Having done this before, here’s how I recommend you can smoothly divide sales territories to accommodate growth and new hires:

  • Plan New Territories Proactively – Forecast 12-18 months out based on sales pipeline health, product launches, and market trends. Create tentative new sales territory mappings in advance versus reacting to overload. In my experience, this delays disruption until necessary.
  • Phase Sales Territory Plan Gradually – When launching new territories and onboarding new sales representatives, don’t do an immediate full-scale rollout. I always start with a pilot sales territory or setup an interim splits model to test viability before making irreversible moves.
  • Temporarily Resize Existing Sales Territories – When adding new sales reps, I always shrink existing sales territories to carve out space versus immediately drawing hard new sales territory lines. This provides flexibility to adjust if the new sales rep leaves unexpectedly before fully testing the new sales territory management plan.
  • Communicate Rationale for Sales Rep Assignments – When hiring new sales representatives, explain the rationale for sales territory assignments relative to factors like experience level and role type. In my experience, transparency always reduces perceptions of unfairness and builds trust in sales leadership decisions.
  • Solicit Feedback on Sales Territory Hand-offs – When handing off current accounts between account executives, I always do my best to collaborate to align on a transition plan and minimize disruptions. Both sales representatives will likely have ideas to improve the account transitions.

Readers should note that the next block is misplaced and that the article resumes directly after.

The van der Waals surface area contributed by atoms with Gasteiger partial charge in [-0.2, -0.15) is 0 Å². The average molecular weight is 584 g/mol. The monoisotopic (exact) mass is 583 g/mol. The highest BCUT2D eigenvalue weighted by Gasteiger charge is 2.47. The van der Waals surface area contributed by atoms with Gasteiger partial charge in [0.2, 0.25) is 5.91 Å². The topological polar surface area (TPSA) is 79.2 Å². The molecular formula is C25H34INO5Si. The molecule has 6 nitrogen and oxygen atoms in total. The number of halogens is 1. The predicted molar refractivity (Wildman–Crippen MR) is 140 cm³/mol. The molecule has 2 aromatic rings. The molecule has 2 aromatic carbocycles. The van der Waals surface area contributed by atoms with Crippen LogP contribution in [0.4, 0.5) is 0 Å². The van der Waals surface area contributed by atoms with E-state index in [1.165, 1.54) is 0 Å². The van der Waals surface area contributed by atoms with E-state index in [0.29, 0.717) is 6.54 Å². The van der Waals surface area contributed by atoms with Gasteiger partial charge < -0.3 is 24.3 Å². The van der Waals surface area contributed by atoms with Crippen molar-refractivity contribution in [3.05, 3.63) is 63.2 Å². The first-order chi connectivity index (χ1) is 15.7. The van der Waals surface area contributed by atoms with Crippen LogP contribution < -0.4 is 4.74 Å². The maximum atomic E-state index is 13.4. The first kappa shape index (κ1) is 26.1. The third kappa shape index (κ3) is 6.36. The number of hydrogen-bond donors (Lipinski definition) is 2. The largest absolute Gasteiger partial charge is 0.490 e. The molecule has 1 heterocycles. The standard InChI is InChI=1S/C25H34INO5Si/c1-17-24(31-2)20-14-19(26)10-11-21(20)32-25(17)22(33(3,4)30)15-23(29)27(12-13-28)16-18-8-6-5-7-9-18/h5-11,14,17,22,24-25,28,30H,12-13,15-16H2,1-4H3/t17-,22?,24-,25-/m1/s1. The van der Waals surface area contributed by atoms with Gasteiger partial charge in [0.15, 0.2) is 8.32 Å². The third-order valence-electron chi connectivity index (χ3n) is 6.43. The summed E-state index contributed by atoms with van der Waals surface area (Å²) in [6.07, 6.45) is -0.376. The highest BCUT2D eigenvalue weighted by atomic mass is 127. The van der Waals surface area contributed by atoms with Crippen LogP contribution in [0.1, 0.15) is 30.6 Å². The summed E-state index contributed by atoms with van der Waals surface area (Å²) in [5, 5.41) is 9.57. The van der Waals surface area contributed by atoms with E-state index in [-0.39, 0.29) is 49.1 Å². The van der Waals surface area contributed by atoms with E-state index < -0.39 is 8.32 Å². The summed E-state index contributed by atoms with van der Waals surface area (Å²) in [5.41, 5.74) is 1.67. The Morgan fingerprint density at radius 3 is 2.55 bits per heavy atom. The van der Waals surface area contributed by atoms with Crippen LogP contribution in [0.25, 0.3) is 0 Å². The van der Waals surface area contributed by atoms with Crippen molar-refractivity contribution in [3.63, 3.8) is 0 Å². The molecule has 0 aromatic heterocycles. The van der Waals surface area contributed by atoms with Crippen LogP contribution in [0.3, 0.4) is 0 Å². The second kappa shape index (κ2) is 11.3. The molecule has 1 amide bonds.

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9. Maintain sales team accountability through consistent monitoring of sales goals.

Setting sales goals is easy, but in my view, the real work comes in holding sales teams accountable to achieving them.

Here’s how I usually set measurable goals and keep my sales team accountable:

  • Monitor in Real-Time – I leverage CRM, marketing automation platform, and BI tools to monitor milestone progress in real-time instead of rearview mirror quarterly reviews alone. Real-time visibility into performance-to-target enables mid-course corrections versus post-mortems.
  • Automate Alerts on Critical Leading Indicators – For key territory health metrics like sales activities, sales pipeline conversion rates, and contract renewals, automate alerts when thresholds are breached. In my experience, this prompts immediate coaching conversations versus waiting for routine reviews.